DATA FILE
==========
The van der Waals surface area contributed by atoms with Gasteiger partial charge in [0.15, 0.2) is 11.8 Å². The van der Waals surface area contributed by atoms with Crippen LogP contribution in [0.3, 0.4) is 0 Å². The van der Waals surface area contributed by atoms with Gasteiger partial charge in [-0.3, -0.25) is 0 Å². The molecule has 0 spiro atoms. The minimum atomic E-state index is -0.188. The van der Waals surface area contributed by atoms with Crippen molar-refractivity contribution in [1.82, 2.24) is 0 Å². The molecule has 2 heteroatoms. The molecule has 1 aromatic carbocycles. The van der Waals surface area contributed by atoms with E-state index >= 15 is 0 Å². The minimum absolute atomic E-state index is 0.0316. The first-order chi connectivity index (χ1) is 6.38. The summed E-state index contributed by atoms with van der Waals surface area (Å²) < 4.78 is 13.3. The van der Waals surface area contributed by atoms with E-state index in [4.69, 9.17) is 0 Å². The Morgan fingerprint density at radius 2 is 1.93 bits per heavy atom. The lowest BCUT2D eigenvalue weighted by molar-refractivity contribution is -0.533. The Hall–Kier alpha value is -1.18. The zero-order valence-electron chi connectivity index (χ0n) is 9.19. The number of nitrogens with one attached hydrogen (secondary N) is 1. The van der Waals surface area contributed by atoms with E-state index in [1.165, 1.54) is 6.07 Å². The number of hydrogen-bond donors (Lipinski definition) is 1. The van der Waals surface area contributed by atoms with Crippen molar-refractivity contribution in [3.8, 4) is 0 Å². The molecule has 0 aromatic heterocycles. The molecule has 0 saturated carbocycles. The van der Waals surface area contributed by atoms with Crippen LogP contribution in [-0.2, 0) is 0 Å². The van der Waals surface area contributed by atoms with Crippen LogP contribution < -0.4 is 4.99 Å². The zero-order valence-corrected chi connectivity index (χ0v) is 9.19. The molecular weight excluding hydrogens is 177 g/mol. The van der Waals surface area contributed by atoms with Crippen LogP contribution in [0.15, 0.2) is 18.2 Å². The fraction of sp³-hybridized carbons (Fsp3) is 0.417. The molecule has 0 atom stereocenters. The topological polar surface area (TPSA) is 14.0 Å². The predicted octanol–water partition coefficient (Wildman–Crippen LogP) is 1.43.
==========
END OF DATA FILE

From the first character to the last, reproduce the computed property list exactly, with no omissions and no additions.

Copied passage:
The van der Waals surface area contributed by atoms with Gasteiger partial charge in [0.15, 0.2) is 11.8 Å². The van der Waals surface area contributed by atoms with Crippen LogP contribution in [0.3, 0.4) is 0 Å². The van der Waals surface area contributed by atoms with Gasteiger partial charge in [-0.3, -0.25) is 0 Å². The molecule has 0 spiro atoms. The minimum atomic E-state index is -0.188. The van der Waals surface area contributed by atoms with Crippen molar-refractivity contribution in [1.82, 2.24) is 0 Å². The molecule has 2 heteroatoms. The molecule has 1 aromatic carbocycles. The van der Waals surface area contributed by atoms with E-state index >= 15 is 0 Å². The minimum absolute atomic E-state index is 0.0316. The first-order chi connectivity index (χ1) is 6.38. The summed E-state index contributed by atoms with van der Waals surface area (Å²) < 4.78 is 13.3. The van der Waals surface area contributed by atoms with E-state index in [4.69, 9.17) is 0 Å². The Morgan fingerprint density at radius 2 is 1.93 bits per heavy atom. The lowest BCUT2D eigenvalue weighted by molar-refractivity contribution is -0.533. The Hall–Kier alpha value is -1.18. The zero-order valence-electron chi connectivity index (χ0n) is 9.19. The number of nitrogens with one attached hydrogen (secondary N) is 1. The van der Waals surface area contributed by atoms with E-state index in [1.165, 1.54) is 6.07 Å². The number of hydrogen-bond donors (Lipinski definition) is 1. The van der Waals surface area contributed by atoms with Crippen molar-refractivity contribution in [3.8, 4) is 0 Å². The molecule has 0 aromatic heterocycles. The molecule has 0 saturated carbocycles. The van der Waals surface area contributed by atoms with Crippen LogP contribution in [-0.2, 0) is 0 Å². The van der Waals surface area contributed by atoms with Crippen LogP contribution < -0.4 is 4.99 Å². The zero-order valence-corrected chi connectivity index (χ0v) is 9.19. The molecular weight excluding hydrogens is 177 g/mol. The van der Waals surface area contributed by atoms with Crippen LogP contribution in [0.15, 0.2) is 18.2 Å². The fraction of sp³-hybridized carbons (Fsp3) is 0.417. The molecule has 0 atom stereocenters. The topological polar surface area (TPSA) is 14.0 Å². The predicted octanol–water partition coefficient (Wildman–Crippen LogP) is 1.43.